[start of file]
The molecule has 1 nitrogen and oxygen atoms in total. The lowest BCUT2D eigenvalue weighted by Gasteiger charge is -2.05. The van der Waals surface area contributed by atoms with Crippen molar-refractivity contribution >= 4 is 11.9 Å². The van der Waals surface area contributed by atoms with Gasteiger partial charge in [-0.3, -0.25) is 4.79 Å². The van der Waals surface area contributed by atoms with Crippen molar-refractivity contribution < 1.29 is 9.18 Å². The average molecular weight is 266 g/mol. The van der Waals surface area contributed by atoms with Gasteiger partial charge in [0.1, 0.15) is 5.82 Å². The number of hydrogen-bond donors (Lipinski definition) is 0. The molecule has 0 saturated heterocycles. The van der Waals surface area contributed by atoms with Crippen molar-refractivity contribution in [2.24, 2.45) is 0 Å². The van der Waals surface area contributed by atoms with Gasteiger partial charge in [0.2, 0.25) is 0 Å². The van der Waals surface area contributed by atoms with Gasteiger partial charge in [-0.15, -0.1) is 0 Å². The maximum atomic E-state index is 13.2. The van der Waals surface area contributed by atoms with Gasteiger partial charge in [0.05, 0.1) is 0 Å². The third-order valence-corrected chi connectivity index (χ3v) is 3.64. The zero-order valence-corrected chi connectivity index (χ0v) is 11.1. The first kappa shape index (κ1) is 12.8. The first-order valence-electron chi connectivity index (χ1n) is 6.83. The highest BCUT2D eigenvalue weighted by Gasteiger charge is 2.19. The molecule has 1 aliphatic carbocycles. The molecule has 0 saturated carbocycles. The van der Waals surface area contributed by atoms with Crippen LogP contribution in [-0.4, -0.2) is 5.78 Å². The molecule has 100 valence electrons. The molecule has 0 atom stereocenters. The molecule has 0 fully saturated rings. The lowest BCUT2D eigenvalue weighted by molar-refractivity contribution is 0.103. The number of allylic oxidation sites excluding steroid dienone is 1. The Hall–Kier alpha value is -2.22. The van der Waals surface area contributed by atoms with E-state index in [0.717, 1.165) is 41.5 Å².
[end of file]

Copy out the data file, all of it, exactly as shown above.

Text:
The molecule has 1 nitrogen and oxygen atoms in total. The lowest BCUT2D eigenvalue weighted by Gasteiger charge is -2.05. The van der Waals surface area contributed by atoms with Crippen molar-refractivity contribution >= 4 is 11.9 Å². The van der Waals surface area contributed by atoms with Gasteiger partial charge in [-0.3, -0.25) is 4.79 Å². The van der Waals surface area contributed by atoms with Crippen molar-refractivity contribution < 1.29 is 9.18 Å². The average molecular weight is 266 g/mol. The van der Waals surface area contributed by atoms with Gasteiger partial charge in [0.1, 0.15) is 5.82 Å². The number of hydrogen-bond donors (Lipinski definition) is 0. The molecule has 0 saturated heterocycles. The van der Waals surface area contributed by atoms with Crippen molar-refractivity contribution in [2.24, 2.45) is 0 Å². The van der Waals surface area contributed by atoms with Gasteiger partial charge in [0.2, 0.25) is 0 Å². The van der Waals surface area contributed by atoms with Gasteiger partial charge in [-0.15, -0.1) is 0 Å². The maximum atomic E-state index is 13.2. The van der Waals surface area contributed by atoms with Gasteiger partial charge in [0.05, 0.1) is 0 Å². The third-order valence-corrected chi connectivity index (χ3v) is 3.64. The zero-order valence-corrected chi connectivity index (χ0v) is 11.1. The first kappa shape index (κ1) is 12.8. The first-order valence-electron chi connectivity index (χ1n) is 6.83. The highest BCUT2D eigenvalue weighted by Gasteiger charge is 2.19. The molecule has 1 aliphatic carbocycles. The molecule has 0 saturated carbocycles. The van der Waals surface area contributed by atoms with Crippen LogP contribution in [-0.4, -0.2) is 5.78 Å². The molecule has 100 valence electrons. The molecule has 0 atom stereocenters. The molecule has 0 fully saturated rings. The lowest BCUT2D eigenvalue weighted by molar-refractivity contribution is 0.103. The number of allylic oxidation sites excluding steroid dienone is 1. The Hall–Kier alpha value is -2.22. The van der Waals surface area contributed by atoms with E-state index in [0.717, 1.165) is 41.5 Å².